- 6 updates
Education Secretary Michael Gove has accused teaching unions of getting an “ideological kick" over plans to strike in the autumn.
Speaking at an event in central London this morning, Mr Gove said unions had "no excuse for going on strike":
"What is the complaint that teachers have? Is it that pensions are poor?
"It has been pointed out that even after recent changes, teachers have better pensions than the majority in the public and private sectors."
The Education Secretary insisted he was willing to meet with union bosses for talks at “any time, any place anywhere to get them to see the error of their ways.”
Teachers will stage two days of walkouts in October in a row over pay, pensions and workload.
Two teaching unions have announced that their members in eight areas of England will strike in October with thousands of pupils set to be affected.
Unions NUT and NASUWT said members in the East Midlands, West Midlands, Yorkshire and Humberside and the Eastern region will take part in a walkout on October 1.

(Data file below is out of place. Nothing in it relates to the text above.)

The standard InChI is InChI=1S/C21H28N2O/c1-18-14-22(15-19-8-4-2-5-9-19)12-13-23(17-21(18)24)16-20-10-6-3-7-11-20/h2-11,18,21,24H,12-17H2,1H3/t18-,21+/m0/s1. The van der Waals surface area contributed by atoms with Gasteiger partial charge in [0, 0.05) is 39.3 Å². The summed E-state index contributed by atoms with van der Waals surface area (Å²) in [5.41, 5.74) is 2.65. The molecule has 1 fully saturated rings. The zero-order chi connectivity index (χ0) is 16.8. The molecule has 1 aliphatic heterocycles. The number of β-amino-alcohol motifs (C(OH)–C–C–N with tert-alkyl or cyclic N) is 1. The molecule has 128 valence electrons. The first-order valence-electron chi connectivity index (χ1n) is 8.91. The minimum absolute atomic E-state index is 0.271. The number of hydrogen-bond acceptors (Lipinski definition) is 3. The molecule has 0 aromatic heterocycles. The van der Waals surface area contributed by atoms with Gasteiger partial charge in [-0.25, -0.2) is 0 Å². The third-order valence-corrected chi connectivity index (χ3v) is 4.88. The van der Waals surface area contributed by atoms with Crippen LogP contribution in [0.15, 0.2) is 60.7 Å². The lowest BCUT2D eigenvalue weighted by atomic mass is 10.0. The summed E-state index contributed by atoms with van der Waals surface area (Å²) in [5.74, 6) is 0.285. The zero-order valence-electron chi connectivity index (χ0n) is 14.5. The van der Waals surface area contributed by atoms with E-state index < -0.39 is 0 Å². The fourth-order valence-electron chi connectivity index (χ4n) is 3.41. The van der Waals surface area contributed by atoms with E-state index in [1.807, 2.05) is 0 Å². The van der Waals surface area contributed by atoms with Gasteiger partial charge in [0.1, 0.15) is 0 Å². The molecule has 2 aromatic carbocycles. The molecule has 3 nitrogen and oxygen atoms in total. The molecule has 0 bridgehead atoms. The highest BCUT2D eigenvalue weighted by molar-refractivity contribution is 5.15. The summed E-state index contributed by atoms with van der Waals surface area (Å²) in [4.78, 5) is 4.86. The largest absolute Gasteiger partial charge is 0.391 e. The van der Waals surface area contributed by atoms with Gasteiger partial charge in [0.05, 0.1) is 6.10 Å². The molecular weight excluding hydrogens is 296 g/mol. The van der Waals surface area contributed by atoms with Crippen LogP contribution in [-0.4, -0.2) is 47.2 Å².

Those in the North East, London, the South East and the South West will strike on October 17.
A national strike is likely to follow and take place before Christmas.
The two largest teachers' unions, who have announced they will go on strike before Christmas, have criticised Education Secretary Michael Gove for his "relentless attack" on the profession.
The two largest teachers' unions have announced a national strike in England before Christmas over working conditions.
The NUT and NASUWT represent nine out of 10 teachers in the country.
The two largest teachers' unions in England and Wales are to outline plans for strike action later today.
In July, the NUT and NASUWT unions announced they would hold a one-day national strike, as well as rolling regional strikes in September and October. They have not stated the exact dates of the strikes.
Both unions are in a dispute with the government over pay, conditions and pensions.